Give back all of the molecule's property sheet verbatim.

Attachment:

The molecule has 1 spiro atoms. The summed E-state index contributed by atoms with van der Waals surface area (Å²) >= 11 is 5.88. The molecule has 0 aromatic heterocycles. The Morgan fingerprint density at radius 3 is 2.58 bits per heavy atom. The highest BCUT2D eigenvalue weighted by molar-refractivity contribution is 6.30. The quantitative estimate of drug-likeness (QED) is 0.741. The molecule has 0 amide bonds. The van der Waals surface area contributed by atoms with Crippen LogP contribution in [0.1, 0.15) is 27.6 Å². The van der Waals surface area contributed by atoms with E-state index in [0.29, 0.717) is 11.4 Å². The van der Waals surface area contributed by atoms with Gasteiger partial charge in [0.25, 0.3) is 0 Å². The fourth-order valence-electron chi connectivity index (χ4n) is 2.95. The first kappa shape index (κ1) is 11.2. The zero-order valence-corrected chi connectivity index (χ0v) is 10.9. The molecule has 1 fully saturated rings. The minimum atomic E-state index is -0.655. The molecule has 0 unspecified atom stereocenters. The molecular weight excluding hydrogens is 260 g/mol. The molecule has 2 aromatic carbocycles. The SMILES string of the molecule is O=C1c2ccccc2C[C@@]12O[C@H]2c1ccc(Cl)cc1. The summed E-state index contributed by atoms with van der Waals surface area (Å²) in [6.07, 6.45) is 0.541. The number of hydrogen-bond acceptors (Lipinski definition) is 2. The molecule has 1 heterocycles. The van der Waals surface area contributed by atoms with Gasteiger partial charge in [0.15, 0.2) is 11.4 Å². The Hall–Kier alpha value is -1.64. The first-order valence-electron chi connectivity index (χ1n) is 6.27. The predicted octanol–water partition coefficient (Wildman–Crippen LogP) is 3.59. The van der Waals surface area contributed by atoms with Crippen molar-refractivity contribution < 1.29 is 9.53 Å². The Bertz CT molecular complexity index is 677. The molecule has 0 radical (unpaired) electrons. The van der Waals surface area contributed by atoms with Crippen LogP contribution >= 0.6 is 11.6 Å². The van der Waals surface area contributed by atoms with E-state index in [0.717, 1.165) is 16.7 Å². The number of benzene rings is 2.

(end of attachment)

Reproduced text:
The molecule has 1 spiro atoms. The summed E-state index contributed by atoms with van der Waals surface area (Å²) >= 11 is 5.88. The molecule has 0 aromatic heterocycles. The Morgan fingerprint density at radius 3 is 2.58 bits per heavy atom. The highest BCUT2D eigenvalue weighted by molar-refractivity contribution is 6.30. The quantitative estimate of drug-likeness (QED) is 0.741. The molecule has 0 amide bonds. The van der Waals surface area contributed by atoms with Crippen LogP contribution in [0.1, 0.15) is 27.6 Å². The van der Waals surface area contributed by atoms with E-state index in [0.29, 0.717) is 11.4 Å². The van der Waals surface area contributed by atoms with Gasteiger partial charge in [0.25, 0.3) is 0 Å². The fourth-order valence-electron chi connectivity index (χ4n) is 2.95. The first kappa shape index (κ1) is 11.2. The zero-order valence-corrected chi connectivity index (χ0v) is 10.9. The molecule has 1 fully saturated rings. The minimum atomic E-state index is -0.655. The molecule has 0 unspecified atom stereocenters. The molecular weight excluding hydrogens is 260 g/mol. The molecule has 2 aromatic carbocycles. The SMILES string of the molecule is O=C1c2ccccc2C[C@@]12O[C@H]2c1ccc(Cl)cc1. The summed E-state index contributed by atoms with van der Waals surface area (Å²) in [6.07, 6.45) is 0.541. The number of hydrogen-bond acceptors (Lipinski definition) is 2. The molecule has 1 heterocycles. The van der Waals surface area contributed by atoms with Gasteiger partial charge in [0.15, 0.2) is 11.4 Å². The Hall–Kier alpha value is -1.64. The first-order valence-electron chi connectivity index (χ1n) is 6.27. The predicted octanol–water partition coefficient (Wildman–Crippen LogP) is 3.59. The van der Waals surface area contributed by atoms with Crippen molar-refractivity contribution < 1.29 is 9.53 Å². The Bertz CT molecular complexity index is 677. The molecule has 0 radical (unpaired) electrons. The van der Waals surface area contributed by atoms with Crippen LogP contribution >= 0.6 is 11.6 Å². The van der Waals surface area contributed by atoms with E-state index in [0.717, 1.165) is 16.7 Å². The number of benzene rings is 2.